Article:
At least 26 countries are training their areal and naval assets in a massive international search for the missing Malaysia Airlines jetliner that disappeared on 8 March with 239 people aboard. Countries known to be involved include Australia, Burma, China, France, India, Indonesia, Kyrgyzstan, Laos, Malaysia, Pakistan, Thailand, United States, Uzbekistan, and Vietnam, with US, China and France providing special assistance regarding satellite data.
Ten days after the Malaysian airlines flight MH370 disappeared, investigators are now looking into the possibility that the jetliner might have been deliberately flown under the radar to Taliban-controlled bases on the border of Afghanistan and Pakistan.
The latest revelation comes after reports that the final message sent to air traffic controllers from the Boeing 777's cockpit - "All right, good night" - was spoken after disabling the jet's ACARS reporting system.
The plane's transponder, which identifies it to commercial radar systems, was also switched off after around 14 minutes later.
Malaysian Air force Major General Affendi Buang said the two separate actions, along with the calm message in between, "will tell you something" about whether the diversion was deliberate or not.
Malaysian authorities are now seeking diplomatic permission to investigate the theory that the plane was flown to one of a number of Taliban strongholds on the Afghan border in North West Pakistan.
They include not just military assets on land, at sea and in the air, but also investigators and the specific support and assistance requested by Malaysia, such as radar and satellite information.
Malaysia, which is coordinating the search, has deployed about 18 aircraft and 27 ships, including submarine support vessel MV Mega Bakti, which can detect objects at a depth of up to 1,000 meters (3,280 feet).
Australia has sent two AP-3C Orion aircraft, one of which is searching north and west of the Cocos Islands in the southern Indian Ocean, and plans to deploy two more by midday today.
China has deployed nine navy ships and civilian patrol vessels and a variety of fixed wing and rotary aircraft, along with a team of experts dispatched to Malaysia. Chinese civil aviation authority sources said the missing plane did not enter Chinese airspace.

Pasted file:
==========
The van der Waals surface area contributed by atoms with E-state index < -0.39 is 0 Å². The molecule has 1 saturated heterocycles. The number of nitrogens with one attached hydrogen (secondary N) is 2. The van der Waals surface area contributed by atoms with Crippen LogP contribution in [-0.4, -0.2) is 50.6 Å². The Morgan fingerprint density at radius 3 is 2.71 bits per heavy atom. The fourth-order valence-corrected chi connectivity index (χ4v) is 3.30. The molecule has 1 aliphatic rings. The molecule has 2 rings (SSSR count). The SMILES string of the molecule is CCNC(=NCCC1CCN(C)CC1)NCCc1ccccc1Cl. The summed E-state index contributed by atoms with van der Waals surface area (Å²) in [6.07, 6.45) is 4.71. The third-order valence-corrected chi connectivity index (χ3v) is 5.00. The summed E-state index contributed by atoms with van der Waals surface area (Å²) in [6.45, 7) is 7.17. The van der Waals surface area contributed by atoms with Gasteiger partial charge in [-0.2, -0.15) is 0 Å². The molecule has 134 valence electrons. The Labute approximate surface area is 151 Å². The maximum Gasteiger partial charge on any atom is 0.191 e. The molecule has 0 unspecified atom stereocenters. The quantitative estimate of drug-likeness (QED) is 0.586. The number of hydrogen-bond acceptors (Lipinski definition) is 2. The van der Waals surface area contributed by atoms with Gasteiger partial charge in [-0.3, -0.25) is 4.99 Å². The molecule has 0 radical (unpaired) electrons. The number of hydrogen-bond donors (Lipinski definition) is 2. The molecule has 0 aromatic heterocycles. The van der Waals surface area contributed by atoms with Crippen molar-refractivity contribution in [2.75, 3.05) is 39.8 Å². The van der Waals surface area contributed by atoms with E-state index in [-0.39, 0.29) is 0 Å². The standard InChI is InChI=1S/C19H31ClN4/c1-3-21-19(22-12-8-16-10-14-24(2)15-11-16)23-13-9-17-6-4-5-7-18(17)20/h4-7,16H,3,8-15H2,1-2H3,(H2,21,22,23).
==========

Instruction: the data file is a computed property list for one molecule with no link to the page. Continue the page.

A P-8A Poseidon, the most advanced long-range anti-submarine and anti-surface warfare aircraft in the world, has been searching in the Indian Ocean. The US Navy also has deployed the destroyer USS Kidd with two MH-60R helicopters.
Kazakhstan is the farthest northwest the plane could have flown, given satellite data on its past locations and its fuel limits. The transportation ministry of the central Asian republic said no unauthorised flights have been detected. Kazakhstan authorities said they have has not received any formal requests from Malaysia to conduct search-and-rescue or any other operations, but would respond if such a request were made.
Indonesian air force spokesman Hadi Tjahjanto said with radars on Sumatra Island finding no trace of the jetliner search efforts have shifted from the Malacca Strait to the corridor stretching from northern Sumatra to the Indian Ocean.
India, meanwhile, halted its search operations in the Andaman Sea and the Bay of Bengal and continues to coordinate with Malaysia about possible new search areas.
The Royal Thai Navy suspended its search mission in the Gulf of Thailand and South China Sea on Saturday, while spokesman of Royal Thai Air Force Montol Suchookorn said the Thai military has already given its radar data to Malaysia and has not received any additional requests.
There is, however, nothing to prove that the plane's co-pilot or its captain, Zaharie Ahmad Shah, might have been behind the plane's disappearance. Zaharie had flown for the airline for 30 years and had not shown any sign of personal troubles recently, according to friends, although the final radio call had led many people to suspect that something malign was afoot.
Malaysian defence minister Hishammuddin Hussein said the search at the homes of Zaharie and Fariq over the past weekend found a flight simulator in Zaharie's home, which the police is examining now for clues. But he said there was nothing to point to the pilot or the co-pilot wanting to hijack the plane.